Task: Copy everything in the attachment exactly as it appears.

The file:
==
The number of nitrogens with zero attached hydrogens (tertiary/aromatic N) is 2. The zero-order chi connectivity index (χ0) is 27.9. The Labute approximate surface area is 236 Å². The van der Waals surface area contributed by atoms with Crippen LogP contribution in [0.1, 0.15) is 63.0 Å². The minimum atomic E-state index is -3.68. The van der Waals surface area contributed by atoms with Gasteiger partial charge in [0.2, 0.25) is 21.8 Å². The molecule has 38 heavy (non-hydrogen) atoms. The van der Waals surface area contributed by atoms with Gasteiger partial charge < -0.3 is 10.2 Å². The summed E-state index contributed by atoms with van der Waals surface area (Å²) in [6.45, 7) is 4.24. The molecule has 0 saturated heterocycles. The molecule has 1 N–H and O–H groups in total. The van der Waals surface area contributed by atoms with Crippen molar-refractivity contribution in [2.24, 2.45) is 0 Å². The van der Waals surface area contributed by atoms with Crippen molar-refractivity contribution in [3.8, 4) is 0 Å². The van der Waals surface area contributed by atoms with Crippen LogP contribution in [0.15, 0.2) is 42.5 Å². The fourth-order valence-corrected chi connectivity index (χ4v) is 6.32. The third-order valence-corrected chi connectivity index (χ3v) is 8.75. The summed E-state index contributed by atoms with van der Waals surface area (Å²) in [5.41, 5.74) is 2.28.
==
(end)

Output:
The number of nitrogens with zero attached hydrogens (tertiary/aromatic N) is 2. The zero-order chi connectivity index (χ0) is 27.9. The Labute approximate surface area is 236 Å². The van der Waals surface area contributed by atoms with Crippen LogP contribution in [0.1, 0.15) is 63.0 Å². The minimum atomic E-state index is -3.68. The van der Waals surface area contributed by atoms with Gasteiger partial charge in [0.2, 0.25) is 21.8 Å². The molecule has 38 heavy (non-hydrogen) atoms. The van der Waals surface area contributed by atoms with Gasteiger partial charge < -0.3 is 10.2 Å². The summed E-state index contributed by atoms with van der Waals surface area (Å²) in [6.45, 7) is 4.24. The molecule has 0 saturated heterocycles. The molecule has 1 N–H and O–H groups in total. The van der Waals surface area contributed by atoms with Crippen molar-refractivity contribution in [2.24, 2.45) is 0 Å². The van der Waals surface area contributed by atoms with Crippen molar-refractivity contribution in [3.8, 4) is 0 Å². The van der Waals surface area contributed by atoms with Crippen LogP contribution in [0.15, 0.2) is 42.5 Å². The fourth-order valence-corrected chi connectivity index (χ4v) is 6.32. The third-order valence-corrected chi connectivity index (χ3v) is 8.75. The summed E-state index contributed by atoms with van der Waals surface area (Å²) in [5.41, 5.74) is 2.28.